13 Apartments under 1600 for rent in Randolph, MA

Last updated May 24 at 9:15pm UTC
Results within 5 miles of Randolph, MA
25 Park Road
Brockton
Brockton, MA
Updated May 24 at 7:45am UTC
2 Bedrooms
$1,550
20 Seaver St
Brockton
Brockton, MA
Updated May 16 at 5:28am UTC
2 Bedrooms
$1,500
55 N Main St
Brockton
Brockton, MA
Updated May 14 at 5:54pm UTC
Studio
$1,000
107 Ames St
Montello
Brockton, MA
Updated May 14 at 5:54pm UTC
Studio
$1,300
90 High St
East Dedham
Dedham, MA
Updated May 5 at 1:08am UTC
1 Bedroom
$1,575
Results within 10 miles of Randolph, MA
15 Foundry Street Unit E-8
, MA
Updated May 24 at 11:07am UTC
2 Bedrooms
$1,550
7 Viking
City Point
Boston, MA
Updated May 11 at 10:49pm UTC
1 Bedroom
$1,575
64 Faxon Rd
North Quincy
Quincy, MA
Updated May 4 at 7:52am UTC
1 Bedroom
$1,575
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May 2018 Randolph Rent Report

Welcome to the May 2018 Randolph Rent Report. Randolph rents increased over the past month. In this report, we'll evaluate trends in the Randolph rental market, including comparisons to cities throughout the state and nation.

View full Randolph Rent Report
Rent Report
Randolph

May 2018 Randolph Rent Report

Welcome to the May 2018 Randolph Rent Report. Randolph rents increased over the past month. In this report, we'll evaluate trends in the Randolph rental market, including comparisons to cities throughout the state and nation.

Randolph rents increase sharply over the past month

Randolph rents have increased 1.7% over the past month, and are up moderately by 2.8% in comparison to the same time last year. Currently, median rents in Randolph stand at $1,600 for a one-bedroom apartment and $1,990 for a two-bedroom. This is the second straight month that the city has seen rent increases after a decline in February. Randolph's year-over-year rent growth leads the state average of 2.2%, as well as the national average of 1.5%.

Rents rising across cities in Massachusetts

Throughout the past year, rent increases have been occurring not just in the city of Randolph, but across the entire state. Of the largest 10 cities that we have data for in Massachusetts, all of them have seen prices rise. The state as a whole logged rent growth of 2.2% over the past year. Here's a look at how rents compare across some of the largest cities in the state.

  • Looking throughout the state, Newton is the most expensive of all Massachusetts' major cities, with a median two-bedroom rent of $2,320; of the 10 largest Massachusetts cities that we have data for, all have seen rents rise year-over-year, with Haverhill experiencing the fastest growth (+7.1%).
  • Newton, Lawrence, and Cambridge have all experienced year-over-year growth above the state average (5.2%, 4.6%, and 3.3%, respectively).

Many large cities nationwide show more affordable rents compared to Randolph

As rents have increased moderately in Randolph, a few large cities nationwide have also seen rents grow modestly. Compared to most large cities across the country, Randolph is less affordable for renters.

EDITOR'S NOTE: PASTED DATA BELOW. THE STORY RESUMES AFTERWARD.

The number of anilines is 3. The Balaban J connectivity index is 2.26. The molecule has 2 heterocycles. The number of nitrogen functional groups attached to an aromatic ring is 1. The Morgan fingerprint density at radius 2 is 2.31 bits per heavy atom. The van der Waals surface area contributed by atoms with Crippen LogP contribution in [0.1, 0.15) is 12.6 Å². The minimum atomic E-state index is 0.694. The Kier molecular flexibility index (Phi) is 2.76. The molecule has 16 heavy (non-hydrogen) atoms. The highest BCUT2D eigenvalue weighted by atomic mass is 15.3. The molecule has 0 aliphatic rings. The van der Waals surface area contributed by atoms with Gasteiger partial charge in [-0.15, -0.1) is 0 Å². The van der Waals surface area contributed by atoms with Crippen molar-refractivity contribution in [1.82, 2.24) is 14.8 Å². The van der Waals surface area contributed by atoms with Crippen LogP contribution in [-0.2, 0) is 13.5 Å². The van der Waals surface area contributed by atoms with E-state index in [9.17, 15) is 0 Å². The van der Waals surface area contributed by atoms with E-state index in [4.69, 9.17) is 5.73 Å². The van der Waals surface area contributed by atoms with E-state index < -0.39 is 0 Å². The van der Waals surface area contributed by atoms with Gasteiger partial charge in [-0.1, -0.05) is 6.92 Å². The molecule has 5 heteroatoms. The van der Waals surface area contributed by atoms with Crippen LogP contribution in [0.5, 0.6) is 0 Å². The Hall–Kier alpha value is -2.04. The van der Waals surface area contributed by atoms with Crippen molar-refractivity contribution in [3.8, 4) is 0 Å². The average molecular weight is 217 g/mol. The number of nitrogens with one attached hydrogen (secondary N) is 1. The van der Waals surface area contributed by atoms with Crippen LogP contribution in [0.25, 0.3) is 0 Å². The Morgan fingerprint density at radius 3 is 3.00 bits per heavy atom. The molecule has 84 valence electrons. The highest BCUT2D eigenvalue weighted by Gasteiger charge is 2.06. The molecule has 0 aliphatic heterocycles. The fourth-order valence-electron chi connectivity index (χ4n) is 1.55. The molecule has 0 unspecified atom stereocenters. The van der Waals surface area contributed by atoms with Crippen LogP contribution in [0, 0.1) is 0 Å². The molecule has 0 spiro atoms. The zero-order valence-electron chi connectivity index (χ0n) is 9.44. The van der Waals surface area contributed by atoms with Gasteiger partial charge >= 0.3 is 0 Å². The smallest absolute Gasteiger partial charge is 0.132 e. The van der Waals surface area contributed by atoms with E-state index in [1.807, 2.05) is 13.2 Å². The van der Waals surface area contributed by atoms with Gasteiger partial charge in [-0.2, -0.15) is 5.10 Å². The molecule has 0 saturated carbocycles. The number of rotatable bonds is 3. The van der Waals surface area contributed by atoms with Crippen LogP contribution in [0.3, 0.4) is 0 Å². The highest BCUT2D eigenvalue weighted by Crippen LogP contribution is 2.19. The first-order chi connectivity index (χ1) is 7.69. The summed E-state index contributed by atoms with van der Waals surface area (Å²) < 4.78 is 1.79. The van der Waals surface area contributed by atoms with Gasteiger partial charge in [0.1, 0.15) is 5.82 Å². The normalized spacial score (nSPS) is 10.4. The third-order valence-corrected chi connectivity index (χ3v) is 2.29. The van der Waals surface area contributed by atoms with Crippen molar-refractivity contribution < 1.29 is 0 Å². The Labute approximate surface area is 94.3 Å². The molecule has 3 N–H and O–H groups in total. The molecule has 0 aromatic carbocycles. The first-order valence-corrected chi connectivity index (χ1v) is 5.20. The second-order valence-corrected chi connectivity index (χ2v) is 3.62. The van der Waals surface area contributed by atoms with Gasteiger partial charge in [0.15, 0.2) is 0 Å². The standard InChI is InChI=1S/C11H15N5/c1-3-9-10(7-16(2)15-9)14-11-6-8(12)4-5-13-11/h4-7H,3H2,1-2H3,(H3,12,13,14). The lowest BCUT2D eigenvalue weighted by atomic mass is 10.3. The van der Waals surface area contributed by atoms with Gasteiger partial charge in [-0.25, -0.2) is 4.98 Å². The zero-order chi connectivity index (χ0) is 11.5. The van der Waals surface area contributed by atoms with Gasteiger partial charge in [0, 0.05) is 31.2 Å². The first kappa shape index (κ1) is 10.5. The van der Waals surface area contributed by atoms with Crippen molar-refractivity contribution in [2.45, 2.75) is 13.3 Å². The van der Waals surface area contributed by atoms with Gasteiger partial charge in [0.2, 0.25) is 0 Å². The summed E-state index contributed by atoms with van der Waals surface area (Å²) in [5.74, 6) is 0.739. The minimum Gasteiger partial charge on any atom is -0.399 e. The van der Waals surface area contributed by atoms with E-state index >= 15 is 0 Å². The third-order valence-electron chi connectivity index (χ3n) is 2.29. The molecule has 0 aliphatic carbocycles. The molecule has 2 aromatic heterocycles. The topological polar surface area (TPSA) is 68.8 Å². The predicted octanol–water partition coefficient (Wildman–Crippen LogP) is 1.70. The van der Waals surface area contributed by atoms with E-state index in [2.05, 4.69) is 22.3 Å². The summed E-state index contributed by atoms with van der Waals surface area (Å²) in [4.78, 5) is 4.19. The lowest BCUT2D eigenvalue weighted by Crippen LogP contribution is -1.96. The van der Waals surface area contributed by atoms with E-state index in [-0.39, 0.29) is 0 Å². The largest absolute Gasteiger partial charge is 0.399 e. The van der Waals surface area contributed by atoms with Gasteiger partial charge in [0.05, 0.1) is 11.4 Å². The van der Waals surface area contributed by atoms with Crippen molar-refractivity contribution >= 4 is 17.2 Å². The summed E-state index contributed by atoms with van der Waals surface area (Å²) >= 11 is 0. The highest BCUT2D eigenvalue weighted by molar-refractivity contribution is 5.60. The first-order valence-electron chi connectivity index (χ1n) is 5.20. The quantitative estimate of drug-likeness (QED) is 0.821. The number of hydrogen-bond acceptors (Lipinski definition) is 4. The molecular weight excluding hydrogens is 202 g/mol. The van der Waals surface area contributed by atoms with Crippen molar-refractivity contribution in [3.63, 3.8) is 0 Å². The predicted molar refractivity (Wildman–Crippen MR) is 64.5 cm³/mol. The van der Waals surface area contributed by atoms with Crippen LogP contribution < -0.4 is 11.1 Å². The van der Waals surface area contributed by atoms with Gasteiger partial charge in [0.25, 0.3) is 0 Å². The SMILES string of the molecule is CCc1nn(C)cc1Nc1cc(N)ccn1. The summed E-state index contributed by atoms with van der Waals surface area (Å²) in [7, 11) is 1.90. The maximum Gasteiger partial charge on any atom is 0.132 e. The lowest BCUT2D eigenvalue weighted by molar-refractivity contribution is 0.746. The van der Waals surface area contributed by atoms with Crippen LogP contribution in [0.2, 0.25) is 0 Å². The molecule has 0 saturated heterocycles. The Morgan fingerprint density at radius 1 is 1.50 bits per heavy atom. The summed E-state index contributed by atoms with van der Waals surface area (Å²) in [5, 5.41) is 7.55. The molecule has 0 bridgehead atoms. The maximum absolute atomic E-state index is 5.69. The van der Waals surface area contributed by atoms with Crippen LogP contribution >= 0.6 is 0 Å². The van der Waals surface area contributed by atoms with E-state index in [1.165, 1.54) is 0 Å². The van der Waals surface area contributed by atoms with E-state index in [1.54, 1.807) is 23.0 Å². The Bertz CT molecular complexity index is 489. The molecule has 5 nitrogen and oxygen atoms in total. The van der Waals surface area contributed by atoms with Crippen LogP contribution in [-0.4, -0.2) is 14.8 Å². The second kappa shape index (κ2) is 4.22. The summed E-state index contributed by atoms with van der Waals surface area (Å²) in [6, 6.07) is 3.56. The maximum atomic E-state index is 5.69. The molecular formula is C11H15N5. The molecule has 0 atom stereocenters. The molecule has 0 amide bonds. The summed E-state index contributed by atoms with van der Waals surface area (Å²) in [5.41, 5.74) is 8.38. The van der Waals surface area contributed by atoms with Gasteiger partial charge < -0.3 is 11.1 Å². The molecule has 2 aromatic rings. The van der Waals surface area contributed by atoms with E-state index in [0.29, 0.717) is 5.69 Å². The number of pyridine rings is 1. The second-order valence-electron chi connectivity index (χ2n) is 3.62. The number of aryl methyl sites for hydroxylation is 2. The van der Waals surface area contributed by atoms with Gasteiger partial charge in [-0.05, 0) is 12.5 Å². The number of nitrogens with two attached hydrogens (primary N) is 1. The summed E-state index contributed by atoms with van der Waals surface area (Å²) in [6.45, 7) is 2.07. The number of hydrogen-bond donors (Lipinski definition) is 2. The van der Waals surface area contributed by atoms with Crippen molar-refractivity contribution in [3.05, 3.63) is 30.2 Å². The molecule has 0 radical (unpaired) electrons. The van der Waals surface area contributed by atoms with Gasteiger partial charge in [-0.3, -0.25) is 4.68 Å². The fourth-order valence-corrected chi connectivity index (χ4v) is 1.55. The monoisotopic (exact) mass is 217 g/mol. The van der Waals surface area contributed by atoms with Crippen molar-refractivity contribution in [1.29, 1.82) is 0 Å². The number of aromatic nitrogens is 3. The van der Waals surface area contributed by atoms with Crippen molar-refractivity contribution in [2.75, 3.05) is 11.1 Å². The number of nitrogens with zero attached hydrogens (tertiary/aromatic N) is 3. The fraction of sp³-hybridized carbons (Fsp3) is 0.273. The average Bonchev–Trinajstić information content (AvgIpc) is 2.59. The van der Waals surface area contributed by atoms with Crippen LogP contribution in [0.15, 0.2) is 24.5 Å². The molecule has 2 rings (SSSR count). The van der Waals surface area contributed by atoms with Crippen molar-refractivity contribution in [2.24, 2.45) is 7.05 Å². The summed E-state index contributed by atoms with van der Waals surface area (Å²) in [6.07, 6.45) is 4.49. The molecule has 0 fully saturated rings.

• Randolph's median two-bedroom rent of $1,990 is above the national average of $1,170. Nationwide, rents have grown by 1.5% over the past year compared to the 2.8% rise in Randolph.
  • While Randolph's rents rose moderately over the past year, many cities nationwide also saw increases, including Phoenix (+2.3%), Atlanta (+1.9%), and Denver (+1.6%).
  • Renters will generally find more expensive prices in Randolph than most large cities. For example, Detroit has a median 2BR rent of $890, where Randolph is more than twice that price.

For more information check out our national report. You can also access our full data for cities and counties across the U.S. at this link.

Methodology - Recent Updates:

Data from private listing sites, including our own, tends to skew toward luxury apartments, which introduces sample bias when estimates are calculated directly from these listings. To address these limitations, we’ve recently made major updates to our methodology, which we believe have greatly improved the accuracy and reliability of our estimates.

Read more about our new methodology below, or see a more detailed post here.

Methodology:

Apartment List is committed to making our rent estimates the best and most accurate available. To do this, we start with reliable median rent statistics from the Census Bureau, then extrapolate them forward to the current month using a growth rate calculated from our listing data. In doing so, we use a same-unit analysis similar to Case-Shiller’s approach, comparing only units that are available across both time periods to provide an accurate picture of rent growth in cities across the country.

Our approach corrects for the sample bias inherent in other private sources, producing results that are much closer to statistics published by the Census Bureau and HUD. Our methodology also allows us to construct a picture of rent growth over an extended period of time, with estimates that are updated each month.

Read more about our methodology here.

About Rent Reports:

Apartment List publishes monthly reports on rental trends for hundreds of cities across the U.S. We intend these reports to be a source of reliable information that help renters and policymakers make sound decisions, and we invest significant time and effort in gathering and analyzing rent data. Our work is covered regularly by journalists across the country.

We are continuously working to improve our methodology and data, with the goal of providing renters with the information that they need to make the best decisions.